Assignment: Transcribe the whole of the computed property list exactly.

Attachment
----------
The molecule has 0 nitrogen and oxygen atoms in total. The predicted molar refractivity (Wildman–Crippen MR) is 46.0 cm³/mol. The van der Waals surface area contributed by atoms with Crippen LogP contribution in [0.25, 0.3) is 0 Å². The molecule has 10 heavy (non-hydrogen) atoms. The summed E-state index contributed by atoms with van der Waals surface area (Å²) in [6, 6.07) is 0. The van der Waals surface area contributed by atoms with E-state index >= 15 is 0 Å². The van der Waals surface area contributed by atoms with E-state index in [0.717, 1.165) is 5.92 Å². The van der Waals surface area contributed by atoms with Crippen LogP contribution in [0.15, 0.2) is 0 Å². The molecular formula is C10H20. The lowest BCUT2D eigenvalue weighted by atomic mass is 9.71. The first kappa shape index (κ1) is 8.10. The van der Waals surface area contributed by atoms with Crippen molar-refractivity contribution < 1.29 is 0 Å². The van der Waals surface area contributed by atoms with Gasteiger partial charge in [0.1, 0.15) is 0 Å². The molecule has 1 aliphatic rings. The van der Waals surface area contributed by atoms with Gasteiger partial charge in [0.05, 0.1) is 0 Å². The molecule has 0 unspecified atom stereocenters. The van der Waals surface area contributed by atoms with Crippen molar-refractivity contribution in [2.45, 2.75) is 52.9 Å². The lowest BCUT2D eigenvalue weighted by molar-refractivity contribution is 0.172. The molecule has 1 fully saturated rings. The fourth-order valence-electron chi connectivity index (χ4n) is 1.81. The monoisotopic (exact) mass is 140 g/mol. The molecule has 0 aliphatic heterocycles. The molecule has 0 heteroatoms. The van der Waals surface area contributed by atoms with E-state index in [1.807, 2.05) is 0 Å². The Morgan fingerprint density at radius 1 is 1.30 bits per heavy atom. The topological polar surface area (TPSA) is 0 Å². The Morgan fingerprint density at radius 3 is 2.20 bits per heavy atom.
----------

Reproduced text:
The molecule has 0 nitrogen and oxygen atoms in total. The predicted molar refractivity (Wildman–Crippen MR) is 46.0 cm³/mol. The van der Waals surface area contributed by atoms with Crippen LogP contribution in [0.25, 0.3) is 0 Å². The molecule has 10 heavy (non-hydrogen) atoms. The summed E-state index contributed by atoms with van der Waals surface area (Å²) in [6, 6.07) is 0. The van der Waals surface area contributed by atoms with E-state index >= 15 is 0 Å². The van der Waals surface area contributed by atoms with E-state index in [0.717, 1.165) is 5.92 Å². The van der Waals surface area contributed by atoms with Crippen LogP contribution in [0.15, 0.2) is 0 Å². The molecular formula is C10H20. The lowest BCUT2D eigenvalue weighted by atomic mass is 9.71. The first kappa shape index (κ1) is 8.10. The van der Waals surface area contributed by atoms with Crippen molar-refractivity contribution < 1.29 is 0 Å². The van der Waals surface area contributed by atoms with Gasteiger partial charge in [0.1, 0.15) is 0 Å². The molecule has 1 aliphatic rings. The van der Waals surface area contributed by atoms with Gasteiger partial charge in [0.05, 0.1) is 0 Å². The molecule has 0 unspecified atom stereocenters. The van der Waals surface area contributed by atoms with Crippen molar-refractivity contribution in [2.45, 2.75) is 52.9 Å². The lowest BCUT2D eigenvalue weighted by molar-refractivity contribution is 0.172. The molecule has 1 fully saturated rings. The fourth-order valence-electron chi connectivity index (χ4n) is 1.81. The monoisotopic (exact) mass is 140 g/mol. The molecule has 0 aliphatic heterocycles. The molecule has 0 heteroatoms. The van der Waals surface area contributed by atoms with E-state index in [1.807, 2.05) is 0 Å². The Morgan fingerprint density at radius 1 is 1.30 bits per heavy atom. The topological polar surface area (TPSA) is 0 Å². The Morgan fingerprint density at radius 3 is 2.20 bits per heavy atom.